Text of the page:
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Microgrid powers Canadian First Nation community

Steve Rogerson
August 21, 2019



The Kiashke Zaaging Anishinaabek (KZA) First Nation community in Canada and Ontario Power Generation (OPG) have co-developed a community microgrid that uses solar, battery storage and automated control technology to help reduce diesel use.
 
Located on the western shore of Lake Nipigon, KZA has an on-reserve population of about 300 people who rely on diesel generators to provide all their electricity. It is one of four remote First Nation communities in Ontario that cannot be connected economically to the provincial grid.
 
This indigenous-led microgrid project uses ground-mounted solar panels, lithium-ion batteries and a control system to help the community offset its diesel usage. A microgrid controller integrates the clean, renewable energy from over 1000 solar panels and more than 80 battery modules with the existing community distribution system.
 
The controller balances generation and energy storage to reduce diesel use by as much as 30 per cent. Alltrade was chosen as the general contractor for this project, which involved integration with the existing distributor, Hydro One, and battery and controller supplier ABB.
 
"Hydro One is proud to be a part of this indigenous-led initiative, which is an innovative and first-of-its-kind project in Canada," said Kraemer Coulter, managing director of Hydro One Remote Communities. "This project will provide clean and renewable power to the community of Kiashke Zaaging Anishinaabek for generations to come."
 
With the project now online, KZA's development corporation, Ma'iingan Development, will be responsible for the operations and maintenance to deliver clean energy to their own community. This is a significant step towards KZA's long-term vision for energy sustainability.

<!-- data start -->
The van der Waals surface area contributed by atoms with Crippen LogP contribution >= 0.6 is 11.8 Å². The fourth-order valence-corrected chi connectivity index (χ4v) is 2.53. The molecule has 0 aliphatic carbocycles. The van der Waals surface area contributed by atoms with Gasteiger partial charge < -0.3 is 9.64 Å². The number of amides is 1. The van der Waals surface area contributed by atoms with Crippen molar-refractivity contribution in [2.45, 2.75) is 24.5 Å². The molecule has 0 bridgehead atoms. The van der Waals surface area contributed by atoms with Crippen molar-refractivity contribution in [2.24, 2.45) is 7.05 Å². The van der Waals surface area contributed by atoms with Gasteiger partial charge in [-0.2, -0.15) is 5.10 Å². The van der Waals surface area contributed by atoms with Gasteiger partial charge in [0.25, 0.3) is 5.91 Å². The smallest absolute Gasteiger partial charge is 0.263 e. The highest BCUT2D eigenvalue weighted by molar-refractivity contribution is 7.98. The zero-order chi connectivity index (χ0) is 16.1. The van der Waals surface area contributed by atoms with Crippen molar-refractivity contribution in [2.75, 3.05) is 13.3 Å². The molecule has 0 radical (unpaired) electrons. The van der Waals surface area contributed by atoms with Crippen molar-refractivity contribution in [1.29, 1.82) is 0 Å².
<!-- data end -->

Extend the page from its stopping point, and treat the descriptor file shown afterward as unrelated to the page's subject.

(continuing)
"In the last few weeks as we went into full operations we have already reduced over 12,000 litres of diesel with clean, renewable solar power," said KZA chief Wilfred King. “I am so proud that the Giizis Energy solar storage microgrid will be 100% owned by our community. The impact is significant and substantive, including: community-centred economic development and jobs; community infrastructure improvement; a healthier community; diesel and GHG reduction; and a stronger Kiashke Zaaging Anishinaabek community."
 
The microgrid product is OPG's fifth development project with an indigenous community and first distribution-scale solar installation.
 
"This innovative project will help reduce the burning of diesel fuel and will integrate renewable solar generation and energy storage into the community's existing power system," said Paul Giardetti, OPG vice-president. "By working together with KZA, OPG has developed a microgrid that is the first step towards long-term energy supply that is both reliable and environmentally sustainable."
 
Greg Rickford, minister of energy, northern development and mines, added: "Ontario is proud to support KZA's micro grid, an innovative project that will provide the community with a reliable and cost-efficient energy supply. This investment in the energy system will help to support economic growth in the community, signalling that this region, like the rest of the province, is open for business and open for job creation."